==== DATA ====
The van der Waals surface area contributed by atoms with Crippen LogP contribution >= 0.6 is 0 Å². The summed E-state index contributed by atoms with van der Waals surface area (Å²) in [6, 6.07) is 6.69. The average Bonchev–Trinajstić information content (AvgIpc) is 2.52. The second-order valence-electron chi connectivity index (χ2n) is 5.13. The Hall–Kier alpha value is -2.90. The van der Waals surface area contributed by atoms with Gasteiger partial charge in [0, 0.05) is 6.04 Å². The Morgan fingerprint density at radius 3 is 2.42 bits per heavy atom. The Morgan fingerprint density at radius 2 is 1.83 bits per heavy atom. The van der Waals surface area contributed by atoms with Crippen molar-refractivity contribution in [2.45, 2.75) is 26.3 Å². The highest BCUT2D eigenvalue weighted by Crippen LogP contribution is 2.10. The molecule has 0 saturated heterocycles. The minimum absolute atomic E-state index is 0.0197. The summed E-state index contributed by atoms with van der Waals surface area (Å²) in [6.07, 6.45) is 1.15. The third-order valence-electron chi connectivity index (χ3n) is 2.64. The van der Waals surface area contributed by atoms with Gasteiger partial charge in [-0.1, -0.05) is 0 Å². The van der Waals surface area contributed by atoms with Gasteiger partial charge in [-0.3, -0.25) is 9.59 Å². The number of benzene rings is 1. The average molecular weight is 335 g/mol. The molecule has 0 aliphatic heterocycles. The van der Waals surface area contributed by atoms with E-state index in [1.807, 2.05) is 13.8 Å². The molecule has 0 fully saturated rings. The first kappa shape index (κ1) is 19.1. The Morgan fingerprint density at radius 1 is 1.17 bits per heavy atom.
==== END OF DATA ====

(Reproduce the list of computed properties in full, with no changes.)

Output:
The van der Waals surface area contributed by atoms with Crippen LogP contribution >= 0.6 is 0 Å². The summed E-state index contributed by atoms with van der Waals surface area (Å²) in [6, 6.07) is 6.69. The average Bonchev–Trinajstić information content (AvgIpc) is 2.52. The second-order valence-electron chi connectivity index (χ2n) is 5.13. The Hall–Kier alpha value is -2.90. The van der Waals surface area contributed by atoms with Gasteiger partial charge in [0, 0.05) is 6.04 Å². The Morgan fingerprint density at radius 3 is 2.42 bits per heavy atom. The Morgan fingerprint density at radius 2 is 1.83 bits per heavy atom. The van der Waals surface area contributed by atoms with Crippen molar-refractivity contribution in [2.45, 2.75) is 26.3 Å². The highest BCUT2D eigenvalue weighted by Crippen LogP contribution is 2.10. The molecule has 0 saturated heterocycles. The minimum absolute atomic E-state index is 0.0197. The summed E-state index contributed by atoms with van der Waals surface area (Å²) in [6.07, 6.45) is 1.15. The third-order valence-electron chi connectivity index (χ3n) is 2.64. The van der Waals surface area contributed by atoms with Gasteiger partial charge in [-0.1, -0.05) is 0 Å². The van der Waals surface area contributed by atoms with Gasteiger partial charge in [-0.3, -0.25) is 9.59 Å². The number of benzene rings is 1. The average molecular weight is 335 g/mol. The molecule has 0 aliphatic heterocycles. The van der Waals surface area contributed by atoms with E-state index in [1.807, 2.05) is 13.8 Å². The molecule has 0 fully saturated rings. The first kappa shape index (κ1) is 19.1. The Morgan fingerprint density at radius 1 is 1.17 bits per heavy atom.